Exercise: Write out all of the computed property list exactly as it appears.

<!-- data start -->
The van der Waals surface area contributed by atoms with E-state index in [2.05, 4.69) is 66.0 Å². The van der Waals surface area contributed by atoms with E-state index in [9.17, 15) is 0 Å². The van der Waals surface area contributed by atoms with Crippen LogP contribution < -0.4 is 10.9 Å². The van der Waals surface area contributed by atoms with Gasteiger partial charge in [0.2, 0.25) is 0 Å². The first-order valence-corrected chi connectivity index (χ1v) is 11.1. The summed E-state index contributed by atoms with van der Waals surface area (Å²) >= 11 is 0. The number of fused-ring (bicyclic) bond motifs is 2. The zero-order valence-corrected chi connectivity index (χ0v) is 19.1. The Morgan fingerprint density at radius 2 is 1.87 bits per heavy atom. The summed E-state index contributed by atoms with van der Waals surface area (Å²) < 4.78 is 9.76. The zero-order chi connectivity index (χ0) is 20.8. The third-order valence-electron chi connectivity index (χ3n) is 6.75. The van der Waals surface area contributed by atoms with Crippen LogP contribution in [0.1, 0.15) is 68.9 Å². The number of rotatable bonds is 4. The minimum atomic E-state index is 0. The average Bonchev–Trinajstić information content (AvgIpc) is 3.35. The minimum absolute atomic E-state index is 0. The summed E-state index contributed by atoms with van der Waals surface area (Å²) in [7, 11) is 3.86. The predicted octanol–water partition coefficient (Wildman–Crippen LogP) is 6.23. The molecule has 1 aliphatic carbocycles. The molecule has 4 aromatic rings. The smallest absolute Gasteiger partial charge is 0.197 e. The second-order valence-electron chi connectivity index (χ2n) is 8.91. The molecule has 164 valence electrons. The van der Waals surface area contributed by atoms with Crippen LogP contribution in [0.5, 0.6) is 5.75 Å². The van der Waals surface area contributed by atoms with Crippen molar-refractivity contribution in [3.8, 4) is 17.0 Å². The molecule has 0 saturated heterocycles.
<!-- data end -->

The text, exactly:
The van der Waals surface area contributed by atoms with E-state index in [2.05, 4.69) is 66.0 Å². The van der Waals surface area contributed by atoms with E-state index in [9.17, 15) is 0 Å². The van der Waals surface area contributed by atoms with Crippen LogP contribution < -0.4 is 10.9 Å². The van der Waals surface area contributed by atoms with Gasteiger partial charge in [0.2, 0.25) is 0 Å². The first-order valence-corrected chi connectivity index (χ1v) is 11.1. The summed E-state index contributed by atoms with van der Waals surface area (Å²) >= 11 is 0. The number of fused-ring (bicyclic) bond motifs is 2. The zero-order valence-corrected chi connectivity index (χ0v) is 19.1. The Morgan fingerprint density at radius 2 is 1.87 bits per heavy atom. The summed E-state index contributed by atoms with van der Waals surface area (Å²) < 4.78 is 9.76. The zero-order chi connectivity index (χ0) is 20.8. The third-order valence-electron chi connectivity index (χ3n) is 6.75. The van der Waals surface area contributed by atoms with Crippen LogP contribution in [0.1, 0.15) is 68.9 Å². The number of rotatable bonds is 4. The minimum atomic E-state index is 0. The average Bonchev–Trinajstić information content (AvgIpc) is 3.35. The minimum absolute atomic E-state index is 0. The summed E-state index contributed by atoms with van der Waals surface area (Å²) in [7, 11) is 3.86. The predicted octanol–water partition coefficient (Wildman–Crippen LogP) is 6.23. The molecule has 1 aliphatic carbocycles. The molecule has 4 aromatic rings. The smallest absolute Gasteiger partial charge is 0.197 e. The second-order valence-electron chi connectivity index (χ2n) is 8.91. The molecule has 164 valence electrons. The van der Waals surface area contributed by atoms with Crippen LogP contribution in [0.5, 0.6) is 5.75 Å². The van der Waals surface area contributed by atoms with Crippen molar-refractivity contribution in [3.8, 4) is 17.0 Å². The molecule has 0 saturated heterocycles.